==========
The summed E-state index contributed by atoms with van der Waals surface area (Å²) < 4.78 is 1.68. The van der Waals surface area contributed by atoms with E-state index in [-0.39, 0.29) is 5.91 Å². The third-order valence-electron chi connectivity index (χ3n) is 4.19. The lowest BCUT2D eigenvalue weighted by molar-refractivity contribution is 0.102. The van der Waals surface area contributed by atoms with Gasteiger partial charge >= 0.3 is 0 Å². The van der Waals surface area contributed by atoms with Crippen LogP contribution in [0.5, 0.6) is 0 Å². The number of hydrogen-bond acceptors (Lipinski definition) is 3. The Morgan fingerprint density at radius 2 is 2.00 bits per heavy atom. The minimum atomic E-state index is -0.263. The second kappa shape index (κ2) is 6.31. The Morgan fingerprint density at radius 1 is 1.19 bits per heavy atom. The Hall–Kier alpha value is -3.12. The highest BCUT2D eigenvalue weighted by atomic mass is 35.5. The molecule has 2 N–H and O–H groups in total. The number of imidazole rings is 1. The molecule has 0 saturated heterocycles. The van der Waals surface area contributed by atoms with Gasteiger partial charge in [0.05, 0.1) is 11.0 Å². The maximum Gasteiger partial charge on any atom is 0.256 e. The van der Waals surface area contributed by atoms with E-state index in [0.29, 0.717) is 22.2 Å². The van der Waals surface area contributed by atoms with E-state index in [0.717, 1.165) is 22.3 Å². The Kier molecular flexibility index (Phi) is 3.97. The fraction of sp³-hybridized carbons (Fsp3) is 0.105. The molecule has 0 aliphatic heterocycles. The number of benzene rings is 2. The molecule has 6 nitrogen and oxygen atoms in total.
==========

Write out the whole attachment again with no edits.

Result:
The summed E-state index contributed by atoms with van der Waals surface area (Å²) < 4.78 is 1.68. The van der Waals surface area contributed by atoms with E-state index in [-0.39, 0.29) is 5.91 Å². The third-order valence-electron chi connectivity index (χ3n) is 4.19. The lowest BCUT2D eigenvalue weighted by molar-refractivity contribution is 0.102. The van der Waals surface area contributed by atoms with Gasteiger partial charge >= 0.3 is 0 Å². The van der Waals surface area contributed by atoms with Crippen LogP contribution in [0.5, 0.6) is 0 Å². The number of hydrogen-bond acceptors (Lipinski definition) is 3. The Morgan fingerprint density at radius 2 is 2.00 bits per heavy atom. The minimum atomic E-state index is -0.263. The second kappa shape index (κ2) is 6.31. The Morgan fingerprint density at radius 1 is 1.19 bits per heavy atom. The Hall–Kier alpha value is -3.12. The highest BCUT2D eigenvalue weighted by atomic mass is 35.5. The molecule has 2 N–H and O–H groups in total. The number of imidazole rings is 1. The molecule has 0 saturated heterocycles. The van der Waals surface area contributed by atoms with Gasteiger partial charge in [0.05, 0.1) is 11.0 Å². The maximum Gasteiger partial charge on any atom is 0.256 e. The van der Waals surface area contributed by atoms with E-state index in [0.29, 0.717) is 22.2 Å². The van der Waals surface area contributed by atoms with E-state index in [0.717, 1.165) is 22.3 Å². The Kier molecular flexibility index (Phi) is 3.97. The fraction of sp³-hybridized carbons (Fsp3) is 0.105. The molecule has 0 aliphatic heterocycles. The number of benzene rings is 2. The molecule has 6 nitrogen and oxygen atoms in total.